We’ve recently made a number of adjustments to improve our research process. Not all of them are easily visible outside of the organization.
This post is to highlight one of them: Publishing more frequent updates to our cost-effectiveness model throughout the year.
This post will explain:
- What changed in how we make updates to our cost-effectiveness model. (More)
- Why we made this change. (More)
- How to engage with updates to our model. (More)
Last week, we published the ninth and tenth versions of our cost-effectiveness model in 2018. We made a number of updates to the newest versions of the model. They included accounting for reductions in malaria incidence for individuals who don’t receive seasonal malaria chemoprevention (SMC), the treatment one of our top charities distributes to prevent malaria, but who might benefit from living near other people receiving SMC (version 9) and the cost per deworming treatment delivered by another top charity, Sightsavers (version 10). These changes, and six others that were incorporated in the two latest versions, are described in our changelog.
Up until last year, we generally updated our cost-effectiveness model once or twice per year. However, as our model grew in complexity and we dedicated more research staff capacity to it, we decided that it would be beneficial to publish updates more regularly. We published our first in this series of more-frequent updates to our cost-effectiveness model in May 2017, as well as “release notes” (PDF) detailing the changes we made and the impact each had on our cost-effectiveness estimates.
We published five versions of our cost-effectiveness model in 2017. In 2018, we shifted from publishing PDF release notes to creating a “changelog“—a public page listing the changes we made to each version of the model, to be updated in tandem with the publication of each new version.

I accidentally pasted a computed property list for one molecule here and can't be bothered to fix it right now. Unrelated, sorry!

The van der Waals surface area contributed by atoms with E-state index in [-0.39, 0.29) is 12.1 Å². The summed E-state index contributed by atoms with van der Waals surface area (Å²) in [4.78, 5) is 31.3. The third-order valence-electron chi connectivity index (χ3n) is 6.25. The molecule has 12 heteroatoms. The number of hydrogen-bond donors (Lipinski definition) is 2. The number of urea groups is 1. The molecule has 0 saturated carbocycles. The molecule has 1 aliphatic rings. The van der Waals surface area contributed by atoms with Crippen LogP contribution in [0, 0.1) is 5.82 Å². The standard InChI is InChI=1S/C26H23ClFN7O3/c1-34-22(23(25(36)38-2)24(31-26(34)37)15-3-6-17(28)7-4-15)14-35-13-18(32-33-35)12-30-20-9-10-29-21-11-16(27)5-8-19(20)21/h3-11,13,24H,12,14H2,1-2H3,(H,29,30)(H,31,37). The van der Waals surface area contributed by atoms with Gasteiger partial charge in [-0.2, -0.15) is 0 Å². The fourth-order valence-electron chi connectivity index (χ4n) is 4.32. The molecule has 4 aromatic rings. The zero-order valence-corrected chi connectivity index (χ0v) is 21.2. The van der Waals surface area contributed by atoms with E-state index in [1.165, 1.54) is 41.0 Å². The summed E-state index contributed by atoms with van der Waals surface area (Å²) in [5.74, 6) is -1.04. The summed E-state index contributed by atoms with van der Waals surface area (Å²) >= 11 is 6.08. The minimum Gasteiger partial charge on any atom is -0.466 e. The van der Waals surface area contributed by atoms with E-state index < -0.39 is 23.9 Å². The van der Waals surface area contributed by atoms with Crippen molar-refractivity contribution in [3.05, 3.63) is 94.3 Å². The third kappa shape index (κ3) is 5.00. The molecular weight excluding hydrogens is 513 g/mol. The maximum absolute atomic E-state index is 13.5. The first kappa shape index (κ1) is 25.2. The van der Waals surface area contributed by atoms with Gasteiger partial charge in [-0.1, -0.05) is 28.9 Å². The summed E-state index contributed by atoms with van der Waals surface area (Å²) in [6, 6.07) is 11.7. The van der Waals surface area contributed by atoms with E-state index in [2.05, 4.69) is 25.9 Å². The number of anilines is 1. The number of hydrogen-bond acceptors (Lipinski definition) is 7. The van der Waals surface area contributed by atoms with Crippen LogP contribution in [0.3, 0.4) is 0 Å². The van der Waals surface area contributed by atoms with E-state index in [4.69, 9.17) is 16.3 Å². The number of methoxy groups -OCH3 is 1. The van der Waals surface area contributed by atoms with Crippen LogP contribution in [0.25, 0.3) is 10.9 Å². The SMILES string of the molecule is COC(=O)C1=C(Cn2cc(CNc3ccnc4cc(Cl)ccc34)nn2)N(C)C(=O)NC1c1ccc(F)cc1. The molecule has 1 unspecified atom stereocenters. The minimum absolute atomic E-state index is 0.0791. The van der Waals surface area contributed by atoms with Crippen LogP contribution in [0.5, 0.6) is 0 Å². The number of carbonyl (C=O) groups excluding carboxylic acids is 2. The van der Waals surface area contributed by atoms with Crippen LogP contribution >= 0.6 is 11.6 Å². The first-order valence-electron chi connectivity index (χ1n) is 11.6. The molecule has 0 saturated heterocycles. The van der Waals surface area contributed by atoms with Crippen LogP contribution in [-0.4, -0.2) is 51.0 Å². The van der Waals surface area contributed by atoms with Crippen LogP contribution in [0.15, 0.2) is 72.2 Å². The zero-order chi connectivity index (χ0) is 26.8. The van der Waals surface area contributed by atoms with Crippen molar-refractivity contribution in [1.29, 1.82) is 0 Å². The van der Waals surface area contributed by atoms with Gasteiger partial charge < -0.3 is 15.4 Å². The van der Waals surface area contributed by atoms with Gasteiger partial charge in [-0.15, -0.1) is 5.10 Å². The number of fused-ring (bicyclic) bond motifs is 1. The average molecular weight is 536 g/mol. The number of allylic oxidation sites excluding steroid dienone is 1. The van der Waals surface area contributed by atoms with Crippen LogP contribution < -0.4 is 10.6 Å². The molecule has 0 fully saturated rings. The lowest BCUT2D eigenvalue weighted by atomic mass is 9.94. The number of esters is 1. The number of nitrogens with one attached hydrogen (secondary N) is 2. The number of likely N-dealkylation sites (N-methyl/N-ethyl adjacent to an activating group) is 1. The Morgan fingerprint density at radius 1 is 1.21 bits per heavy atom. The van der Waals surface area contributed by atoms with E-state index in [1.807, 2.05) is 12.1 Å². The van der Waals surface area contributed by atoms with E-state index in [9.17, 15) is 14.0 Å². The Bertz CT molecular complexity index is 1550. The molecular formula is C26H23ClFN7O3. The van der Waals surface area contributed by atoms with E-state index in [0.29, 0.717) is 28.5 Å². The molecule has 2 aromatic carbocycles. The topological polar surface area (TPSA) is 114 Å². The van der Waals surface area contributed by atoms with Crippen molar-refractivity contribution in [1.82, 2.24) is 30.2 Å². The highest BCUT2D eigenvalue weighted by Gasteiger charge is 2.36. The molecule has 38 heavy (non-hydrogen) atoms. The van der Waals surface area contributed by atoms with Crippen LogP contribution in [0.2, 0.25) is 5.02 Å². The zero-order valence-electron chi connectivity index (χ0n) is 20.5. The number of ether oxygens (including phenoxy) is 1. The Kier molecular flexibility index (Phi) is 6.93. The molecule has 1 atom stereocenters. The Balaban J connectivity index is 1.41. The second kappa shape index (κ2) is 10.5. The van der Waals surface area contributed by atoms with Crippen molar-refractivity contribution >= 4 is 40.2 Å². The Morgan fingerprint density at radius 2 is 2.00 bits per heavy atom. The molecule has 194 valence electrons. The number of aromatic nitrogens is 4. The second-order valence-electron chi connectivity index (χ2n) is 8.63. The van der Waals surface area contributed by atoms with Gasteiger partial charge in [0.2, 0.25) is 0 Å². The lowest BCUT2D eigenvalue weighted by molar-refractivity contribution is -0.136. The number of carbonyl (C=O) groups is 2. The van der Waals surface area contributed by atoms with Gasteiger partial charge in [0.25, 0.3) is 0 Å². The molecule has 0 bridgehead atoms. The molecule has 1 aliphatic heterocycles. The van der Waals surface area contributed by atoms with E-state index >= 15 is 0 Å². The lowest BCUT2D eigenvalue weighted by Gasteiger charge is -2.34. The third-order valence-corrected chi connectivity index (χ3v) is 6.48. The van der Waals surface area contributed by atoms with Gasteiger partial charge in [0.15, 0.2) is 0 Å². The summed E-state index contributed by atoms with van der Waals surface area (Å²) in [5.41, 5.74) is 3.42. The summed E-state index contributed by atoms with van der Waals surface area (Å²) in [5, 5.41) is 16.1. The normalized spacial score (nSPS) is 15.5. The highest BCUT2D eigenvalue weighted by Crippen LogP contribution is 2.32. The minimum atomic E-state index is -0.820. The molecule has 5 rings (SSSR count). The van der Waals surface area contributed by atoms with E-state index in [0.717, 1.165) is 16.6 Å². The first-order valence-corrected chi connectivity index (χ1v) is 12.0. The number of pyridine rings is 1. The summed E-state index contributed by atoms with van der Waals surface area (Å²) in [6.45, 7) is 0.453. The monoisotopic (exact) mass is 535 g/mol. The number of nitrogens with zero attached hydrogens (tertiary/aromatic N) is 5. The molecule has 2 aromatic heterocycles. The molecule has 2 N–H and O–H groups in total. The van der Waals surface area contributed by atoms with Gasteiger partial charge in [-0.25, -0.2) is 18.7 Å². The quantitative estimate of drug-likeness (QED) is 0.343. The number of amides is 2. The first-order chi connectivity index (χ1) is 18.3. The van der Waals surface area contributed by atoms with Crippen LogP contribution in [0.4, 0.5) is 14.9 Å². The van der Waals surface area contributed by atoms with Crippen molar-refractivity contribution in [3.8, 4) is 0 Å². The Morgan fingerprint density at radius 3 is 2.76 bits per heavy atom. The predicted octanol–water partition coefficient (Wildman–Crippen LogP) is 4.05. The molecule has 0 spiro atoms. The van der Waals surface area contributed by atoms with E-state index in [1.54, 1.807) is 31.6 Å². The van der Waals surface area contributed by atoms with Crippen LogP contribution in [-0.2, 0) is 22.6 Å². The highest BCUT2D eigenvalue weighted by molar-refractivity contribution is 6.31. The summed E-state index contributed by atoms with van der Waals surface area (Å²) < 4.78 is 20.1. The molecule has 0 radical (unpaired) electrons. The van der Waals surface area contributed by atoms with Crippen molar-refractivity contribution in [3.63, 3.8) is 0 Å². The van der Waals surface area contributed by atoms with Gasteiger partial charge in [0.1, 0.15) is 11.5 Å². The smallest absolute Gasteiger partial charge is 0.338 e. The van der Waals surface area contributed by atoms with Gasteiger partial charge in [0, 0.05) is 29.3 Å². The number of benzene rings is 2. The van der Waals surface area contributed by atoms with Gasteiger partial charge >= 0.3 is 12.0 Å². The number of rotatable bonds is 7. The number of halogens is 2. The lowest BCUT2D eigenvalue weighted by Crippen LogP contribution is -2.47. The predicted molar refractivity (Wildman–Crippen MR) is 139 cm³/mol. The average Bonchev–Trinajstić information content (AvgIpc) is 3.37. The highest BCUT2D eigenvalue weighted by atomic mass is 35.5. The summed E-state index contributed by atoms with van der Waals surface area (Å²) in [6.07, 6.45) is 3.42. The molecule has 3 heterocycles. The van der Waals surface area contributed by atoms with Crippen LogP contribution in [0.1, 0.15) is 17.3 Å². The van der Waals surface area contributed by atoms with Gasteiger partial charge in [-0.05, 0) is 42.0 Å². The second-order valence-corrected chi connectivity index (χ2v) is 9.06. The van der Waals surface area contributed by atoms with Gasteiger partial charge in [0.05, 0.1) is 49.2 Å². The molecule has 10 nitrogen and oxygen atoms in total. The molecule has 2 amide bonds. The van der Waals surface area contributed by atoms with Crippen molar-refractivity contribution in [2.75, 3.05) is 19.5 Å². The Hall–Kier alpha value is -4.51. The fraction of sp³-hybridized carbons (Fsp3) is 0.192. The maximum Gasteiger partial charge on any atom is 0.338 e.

Internally, we moved toward having one staff member, Christian Smith, who is responsible for managing all changes to our cost-effectiveness model. He aims to publish a new version whenever there is a large, structurally complicated change to the model, or if there are several small and simple changes. Our internal process prioritizes being able to track how each change to the model moves the bottom line.
Changes we’ve published this year include updated inputs based on new research, such as the impact of insecticide resistance on the effectiveness of insecticide-treated nets; changes to inputs we include or exclude from the model altogether, such as removing short-term health benefits from deworming; and cosmetic changes to make the model easier to engage with, such as removing adjustments to account for the influence of GiveWell’s top charities on other actors from a particular tab.
Why we moved to this approach
Although it involves uncertainty, GiveWell’s cost-effectiveness model is a core piece of our research work and important input into our decisions about which charities to research and recommend. However, we believe it is challenging to engage with our model—to give a sense of the scale, our current model has 16 tabs, some of which use over 100 rows—and to keep up with changes we’ve made to the model over time.
Our hope is that publishing more frequent and transparent updates brings us closer in line to our goal of intense transparency and presenting a clear, vettable case for our recommendations to the public. It makes clearer the magnitude of any given change’s impact on our bottom line, and makes the evolution of the model over time easier to track. We also expect that it reduces the likelihood for errors, as fewer elements are being changed at any given time.
How to engage with updates to our model
We update our changelog, viewable here, when we publish a new version.
Going forward, we also plan to publish an announcement to our “Newly published GiveWell materials” email list when we do this. You can sign up to receive alerts from this email address here.